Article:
The main focus of the article is how companies need to embrace and encourage their creative types in order to succeed in the long term. It uses plenty of examples from SAS to make it’s point.

It’s all too true that most companies today try to cram their creative thinkers into a mold and force them to work within such tight controls. I really think that if creative people like myself were given more flexibility that would allow for our creative ways there would be a lot fewer burned out people and a lot less companies that are fighting to maintain their bottom lines.

Then again, that’s just my opinion, take it or leave it, just thought I would share the article with you.

Posted by Wally, 0 comments

Confused about US Patents

I was just over on Slashdot where I learned that Amazon has been awarded a patent on an algorithm that uses a customer’s viewing history to generate recommendations for products. While I do like Amazon and have bought many things from them, as a developer these sort of patents scare me.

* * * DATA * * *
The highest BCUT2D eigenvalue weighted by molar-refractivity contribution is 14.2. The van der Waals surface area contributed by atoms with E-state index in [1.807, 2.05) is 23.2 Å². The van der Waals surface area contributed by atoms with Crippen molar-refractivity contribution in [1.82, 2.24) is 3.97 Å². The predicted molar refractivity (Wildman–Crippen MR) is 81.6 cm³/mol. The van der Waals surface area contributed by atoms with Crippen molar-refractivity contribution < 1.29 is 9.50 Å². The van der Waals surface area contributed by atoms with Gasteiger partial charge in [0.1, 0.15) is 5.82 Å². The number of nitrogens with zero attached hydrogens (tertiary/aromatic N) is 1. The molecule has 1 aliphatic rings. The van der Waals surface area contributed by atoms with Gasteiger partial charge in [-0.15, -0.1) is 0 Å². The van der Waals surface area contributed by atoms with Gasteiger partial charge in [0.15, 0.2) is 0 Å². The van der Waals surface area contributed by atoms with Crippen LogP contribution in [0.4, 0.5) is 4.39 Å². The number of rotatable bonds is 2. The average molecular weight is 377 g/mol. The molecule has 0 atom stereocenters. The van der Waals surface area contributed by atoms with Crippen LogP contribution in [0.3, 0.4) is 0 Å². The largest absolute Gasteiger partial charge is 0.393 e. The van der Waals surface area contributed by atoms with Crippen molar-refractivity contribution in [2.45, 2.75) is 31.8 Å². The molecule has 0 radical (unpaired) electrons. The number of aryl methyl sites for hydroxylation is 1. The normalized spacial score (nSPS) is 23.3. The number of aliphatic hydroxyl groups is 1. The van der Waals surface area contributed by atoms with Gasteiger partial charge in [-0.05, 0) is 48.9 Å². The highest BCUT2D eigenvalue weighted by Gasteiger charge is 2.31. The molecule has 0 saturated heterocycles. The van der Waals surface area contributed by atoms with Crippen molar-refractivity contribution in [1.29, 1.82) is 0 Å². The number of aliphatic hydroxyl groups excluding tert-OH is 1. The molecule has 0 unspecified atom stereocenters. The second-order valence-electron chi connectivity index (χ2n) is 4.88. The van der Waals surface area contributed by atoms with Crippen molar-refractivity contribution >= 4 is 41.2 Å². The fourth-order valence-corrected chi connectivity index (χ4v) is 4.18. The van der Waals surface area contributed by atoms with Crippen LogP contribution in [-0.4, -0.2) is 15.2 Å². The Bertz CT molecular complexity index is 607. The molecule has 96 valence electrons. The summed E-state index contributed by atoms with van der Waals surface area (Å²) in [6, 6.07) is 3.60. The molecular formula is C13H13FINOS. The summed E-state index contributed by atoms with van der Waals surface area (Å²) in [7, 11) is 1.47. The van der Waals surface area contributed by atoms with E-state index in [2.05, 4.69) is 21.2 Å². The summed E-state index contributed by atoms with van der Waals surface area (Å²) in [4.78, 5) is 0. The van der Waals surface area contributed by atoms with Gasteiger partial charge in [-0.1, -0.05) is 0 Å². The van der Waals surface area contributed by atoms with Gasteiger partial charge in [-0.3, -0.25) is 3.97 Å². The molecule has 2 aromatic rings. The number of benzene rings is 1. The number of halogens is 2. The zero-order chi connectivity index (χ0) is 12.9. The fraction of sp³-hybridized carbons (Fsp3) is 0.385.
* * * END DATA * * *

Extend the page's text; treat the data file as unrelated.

Unfortunately, where I work I don’t end up doing any sort of innovative or experimental work, there simply isn’t enough time for that in our project schedules. In my spare time however I like to keep my skills fresh by taking a problem and seeing if I can develop a solution for it, just to prove to myself that I can. I also keep these experiments around in case a potential employer is less than impressed by my relatively boring VB apps from my current job.

Now my concern is this, am I expected as an independant developer to research all the applicable patents in a certain problem domain before I proceed with these experiments? Am I liable if one of my solutions happens to be similar to one that has been patented by a corporation? In software there are so many completely correct ways to do the EXACT same thing that drawing a solution between one of my designs and somebody else’s is a difficult endeavour. In fact, as I sit here and write this I have thought of a couple of different ways one could achieve what Amazon just received a patent for, what if one of my ideas is similar to theirs?

Really in the end, I just want to know if I should be worried about some company coming after me for an experiment that I did for myself to prove my skills? I don’t plan on selling any of this stuff.

Posted by Wally, 0 comments